By Henrik Müller-Hansen, Founder and CEO of Gelato
Last fall, a member of the Māori tribe and a local driver for innovation and entrepreneurship in the rural community of Tolaga Bay in New Zealand reached out to me on Linkedin. She had read about production on-demand, and how it can enable artists or entrepreneurs to sell customized products ranging from artwork and books to hoodies, and share it with customers anywhere in the world.
We helped them get started, and a few weeks later Lily and a group of Māori entrepreneurs launched their Shopify stores and started selling products with their own designs through our platform. They invited me to the online launch of their stores and I sat there watching as they performed a beautiful, Māori folk song. I will never forget that moment because it was such a powerful manifestation of what our platform empowers people to do, and how technology can help form connections and livelihoods beyond borders, from one local community to another.
This past year has demonstrated the vulnerability of global supply chains. Some retailers report that the cost of shipping a container of goods from Asia to Europe has multiplied by six, and bottlenecks and backlogs cause major delays.
What we are witnessing is, in our view, not just a result of the pandemic, but an acceleration of pre-existing trends that demonstrate the power that can be unlocked by local production.
Imagine a world where rather than shipping the products we buy across the globe, we can have them produced in local digital fabrication hubs and delivered to our doorstep in a matter of hours. A supply chain that is shorter, more resilient and much faster, and that at the same time supports local businesses and fosters stronger communities.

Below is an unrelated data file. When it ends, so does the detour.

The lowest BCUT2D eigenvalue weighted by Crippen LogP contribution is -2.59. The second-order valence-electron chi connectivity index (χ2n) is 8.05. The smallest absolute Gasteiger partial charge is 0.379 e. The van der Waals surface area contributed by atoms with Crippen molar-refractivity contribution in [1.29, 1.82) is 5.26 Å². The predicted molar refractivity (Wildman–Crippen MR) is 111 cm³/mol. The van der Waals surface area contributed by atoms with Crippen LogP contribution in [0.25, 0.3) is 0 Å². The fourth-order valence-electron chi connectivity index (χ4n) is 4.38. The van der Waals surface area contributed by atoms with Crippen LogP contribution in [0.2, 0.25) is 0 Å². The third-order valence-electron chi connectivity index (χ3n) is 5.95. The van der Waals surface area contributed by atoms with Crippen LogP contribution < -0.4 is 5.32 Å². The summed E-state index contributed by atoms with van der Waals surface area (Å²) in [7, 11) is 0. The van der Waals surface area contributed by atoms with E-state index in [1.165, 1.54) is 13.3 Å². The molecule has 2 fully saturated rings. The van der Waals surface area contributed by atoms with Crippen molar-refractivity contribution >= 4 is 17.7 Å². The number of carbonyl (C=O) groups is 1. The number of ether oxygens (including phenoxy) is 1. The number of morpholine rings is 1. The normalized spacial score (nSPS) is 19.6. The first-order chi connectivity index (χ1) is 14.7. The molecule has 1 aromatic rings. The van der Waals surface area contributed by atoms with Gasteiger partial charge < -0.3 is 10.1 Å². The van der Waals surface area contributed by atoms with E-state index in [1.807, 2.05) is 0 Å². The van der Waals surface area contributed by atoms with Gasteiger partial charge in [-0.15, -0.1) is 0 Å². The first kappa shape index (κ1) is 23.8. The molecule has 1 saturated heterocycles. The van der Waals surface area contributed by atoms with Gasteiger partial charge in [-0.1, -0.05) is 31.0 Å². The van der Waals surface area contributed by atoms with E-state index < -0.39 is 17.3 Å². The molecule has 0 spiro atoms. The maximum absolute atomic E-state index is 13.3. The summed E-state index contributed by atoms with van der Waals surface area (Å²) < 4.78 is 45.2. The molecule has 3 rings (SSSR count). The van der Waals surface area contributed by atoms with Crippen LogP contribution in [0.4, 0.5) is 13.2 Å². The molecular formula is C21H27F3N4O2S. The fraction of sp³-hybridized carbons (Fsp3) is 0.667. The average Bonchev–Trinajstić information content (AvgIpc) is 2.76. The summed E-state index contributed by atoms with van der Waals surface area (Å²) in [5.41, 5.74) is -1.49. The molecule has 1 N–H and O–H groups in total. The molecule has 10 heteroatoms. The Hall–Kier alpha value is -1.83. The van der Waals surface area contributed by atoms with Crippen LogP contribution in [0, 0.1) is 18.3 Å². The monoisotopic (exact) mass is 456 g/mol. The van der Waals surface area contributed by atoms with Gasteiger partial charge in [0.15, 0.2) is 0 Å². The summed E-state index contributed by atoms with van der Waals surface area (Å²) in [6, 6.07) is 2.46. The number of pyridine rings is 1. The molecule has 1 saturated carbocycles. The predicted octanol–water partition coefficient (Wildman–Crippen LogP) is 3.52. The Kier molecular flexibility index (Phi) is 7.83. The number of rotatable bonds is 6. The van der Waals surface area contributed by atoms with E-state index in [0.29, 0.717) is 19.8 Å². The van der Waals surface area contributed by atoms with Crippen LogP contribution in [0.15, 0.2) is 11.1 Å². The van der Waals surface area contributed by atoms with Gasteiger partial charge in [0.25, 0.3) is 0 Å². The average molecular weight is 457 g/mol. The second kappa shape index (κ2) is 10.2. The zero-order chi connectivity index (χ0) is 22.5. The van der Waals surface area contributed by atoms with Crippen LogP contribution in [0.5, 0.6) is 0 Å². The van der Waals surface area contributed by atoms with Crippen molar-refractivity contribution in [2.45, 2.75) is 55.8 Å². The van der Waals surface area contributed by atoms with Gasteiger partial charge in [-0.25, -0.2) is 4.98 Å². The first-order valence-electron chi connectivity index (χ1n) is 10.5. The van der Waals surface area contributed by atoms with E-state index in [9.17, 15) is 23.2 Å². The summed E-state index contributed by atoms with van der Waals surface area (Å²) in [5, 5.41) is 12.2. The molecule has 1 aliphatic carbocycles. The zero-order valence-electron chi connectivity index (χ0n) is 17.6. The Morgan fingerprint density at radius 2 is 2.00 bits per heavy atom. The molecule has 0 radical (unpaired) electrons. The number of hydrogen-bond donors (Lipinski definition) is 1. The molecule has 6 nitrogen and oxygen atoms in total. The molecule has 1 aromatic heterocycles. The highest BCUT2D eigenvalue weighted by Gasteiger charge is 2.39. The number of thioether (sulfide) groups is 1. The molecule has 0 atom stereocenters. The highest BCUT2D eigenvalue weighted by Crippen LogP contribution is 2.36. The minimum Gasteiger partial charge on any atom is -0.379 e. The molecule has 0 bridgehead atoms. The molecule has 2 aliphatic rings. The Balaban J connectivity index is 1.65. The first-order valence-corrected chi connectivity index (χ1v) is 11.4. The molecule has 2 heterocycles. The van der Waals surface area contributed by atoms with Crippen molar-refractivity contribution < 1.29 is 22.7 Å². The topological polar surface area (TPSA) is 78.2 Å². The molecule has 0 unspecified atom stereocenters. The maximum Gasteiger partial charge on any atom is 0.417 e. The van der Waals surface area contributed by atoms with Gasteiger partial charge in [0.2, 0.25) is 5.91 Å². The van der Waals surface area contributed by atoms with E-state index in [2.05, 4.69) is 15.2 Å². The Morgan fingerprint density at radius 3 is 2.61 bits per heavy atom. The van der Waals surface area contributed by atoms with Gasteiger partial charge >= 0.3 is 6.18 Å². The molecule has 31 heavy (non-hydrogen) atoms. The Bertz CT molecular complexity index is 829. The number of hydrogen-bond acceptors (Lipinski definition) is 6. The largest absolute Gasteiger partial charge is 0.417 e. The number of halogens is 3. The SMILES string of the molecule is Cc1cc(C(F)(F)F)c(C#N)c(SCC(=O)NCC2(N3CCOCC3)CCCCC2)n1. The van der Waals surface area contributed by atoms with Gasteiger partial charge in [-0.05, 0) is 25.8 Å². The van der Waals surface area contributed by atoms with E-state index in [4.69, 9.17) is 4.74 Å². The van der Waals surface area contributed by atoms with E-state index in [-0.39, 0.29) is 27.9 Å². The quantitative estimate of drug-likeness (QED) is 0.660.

Rather than asking what will change after the pandemic, we have asked ourselves what will not. We believe that local production and delivery have arrived and is here to stay.
At Gelato, we believe that ecommerce is not only paving the way for big brands, but for any entrepreneur who wants to sell his or her creativity to a global audience. And for them, the digital toolbox has never been bigger.
With ecommerce platforms like Shopify, anyone can open up an ecommerce store overnight (and so they are. The pandemic has accelerated ecommerce growth in the US to $800 billion this year, up more than 30%, a level that before COVID-19 was expected to arrive around 2022). Companies like Stripe help facilitate online payments, and companies like Gelato provide a platform for production on-demand on which any brand can can design, produce and sell their products without investing in or keeping inventory, worrying about cross-border shipping or minimum orders.
Today our network consists of roughly 100 local producers in 30 countries, including Brazil, Russia, India and China. This network has plenty of room for both small and large companies to grow across different product categories supporting the surge in the ecommerce space for years to come.
Creativity is born in individuals and teams sitting across the world. It is shaped in the minds, hands and hearts of artists, creators and entrepreneurs - from Tolaga Bay in New Zealand to an entrepreneur in Toronto or Shanghai.
We also believe this creativity should be shared through local production, which makes it possible for not only larger companies to distribute their products worldwide, but for indigenous populations, the artist living in the deep Norwegian woods, or the many people who have taken the leap towards a new career - most by choice, some by necessity.
One key driver for us at Gelato is our customers’ imagination and visions. They tell us what’s next. And to the entrepreneurs of Tolaga Bay - thank you for reminding us why it matters.
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